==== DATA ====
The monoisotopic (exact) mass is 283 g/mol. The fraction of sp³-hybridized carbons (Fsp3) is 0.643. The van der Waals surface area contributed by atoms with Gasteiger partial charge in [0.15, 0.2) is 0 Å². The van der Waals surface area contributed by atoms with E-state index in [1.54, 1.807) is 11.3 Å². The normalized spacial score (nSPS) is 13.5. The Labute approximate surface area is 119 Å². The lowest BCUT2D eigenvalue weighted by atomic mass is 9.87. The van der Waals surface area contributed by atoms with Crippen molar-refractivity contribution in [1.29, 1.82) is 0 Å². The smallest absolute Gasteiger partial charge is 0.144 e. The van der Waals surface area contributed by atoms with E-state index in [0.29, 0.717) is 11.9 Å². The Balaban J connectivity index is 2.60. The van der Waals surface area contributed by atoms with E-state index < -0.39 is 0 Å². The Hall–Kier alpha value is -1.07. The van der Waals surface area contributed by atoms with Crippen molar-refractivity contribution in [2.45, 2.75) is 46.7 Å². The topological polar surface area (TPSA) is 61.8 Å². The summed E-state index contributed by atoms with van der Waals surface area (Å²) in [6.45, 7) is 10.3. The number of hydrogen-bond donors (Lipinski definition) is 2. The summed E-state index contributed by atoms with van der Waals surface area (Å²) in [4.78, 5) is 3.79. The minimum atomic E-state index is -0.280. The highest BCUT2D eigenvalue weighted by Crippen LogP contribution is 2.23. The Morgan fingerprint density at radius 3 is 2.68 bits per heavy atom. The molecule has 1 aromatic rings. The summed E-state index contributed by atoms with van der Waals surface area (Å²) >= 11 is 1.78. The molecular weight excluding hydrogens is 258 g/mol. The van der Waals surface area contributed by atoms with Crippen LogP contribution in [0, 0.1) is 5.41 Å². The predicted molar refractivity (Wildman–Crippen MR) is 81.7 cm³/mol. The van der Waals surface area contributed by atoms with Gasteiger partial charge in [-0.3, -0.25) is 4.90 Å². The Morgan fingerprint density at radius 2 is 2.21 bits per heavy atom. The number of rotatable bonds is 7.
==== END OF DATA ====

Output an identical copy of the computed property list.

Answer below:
The monoisotopic (exact) mass is 283 g/mol. The fraction of sp³-hybridized carbons (Fsp3) is 0.643. The van der Waals surface area contributed by atoms with Gasteiger partial charge in [0.15, 0.2) is 0 Å². The van der Waals surface area contributed by atoms with E-state index in [1.54, 1.807) is 11.3 Å². The normalized spacial score (nSPS) is 13.5. The Labute approximate surface area is 119 Å². The lowest BCUT2D eigenvalue weighted by atomic mass is 9.87. The van der Waals surface area contributed by atoms with Crippen molar-refractivity contribution in [1.29, 1.82) is 0 Å². The smallest absolute Gasteiger partial charge is 0.144 e. The van der Waals surface area contributed by atoms with E-state index in [0.29, 0.717) is 11.9 Å². The Balaban J connectivity index is 2.60. The van der Waals surface area contributed by atoms with E-state index < -0.39 is 0 Å². The Hall–Kier alpha value is -1.07. The van der Waals surface area contributed by atoms with Crippen molar-refractivity contribution in [2.45, 2.75) is 46.7 Å². The topological polar surface area (TPSA) is 61.8 Å². The summed E-state index contributed by atoms with van der Waals surface area (Å²) in [6.45, 7) is 10.3. The number of hydrogen-bond donors (Lipinski definition) is 2. The summed E-state index contributed by atoms with van der Waals surface area (Å²) in [4.78, 5) is 3.79. The minimum atomic E-state index is -0.280. The highest BCUT2D eigenvalue weighted by Crippen LogP contribution is 2.23. The Morgan fingerprint density at radius 3 is 2.68 bits per heavy atom. The molecule has 1 aromatic rings. The summed E-state index contributed by atoms with van der Waals surface area (Å²) >= 11 is 1.78. The molecular weight excluding hydrogens is 258 g/mol. The van der Waals surface area contributed by atoms with Crippen LogP contribution in [0, 0.1) is 5.41 Å². The predicted molar refractivity (Wildman–Crippen MR) is 81.7 cm³/mol. The van der Waals surface area contributed by atoms with Gasteiger partial charge in [-0.3, -0.25) is 4.90 Å². The Morgan fingerprint density at radius 2 is 2.21 bits per heavy atom. The number of rotatable bonds is 7.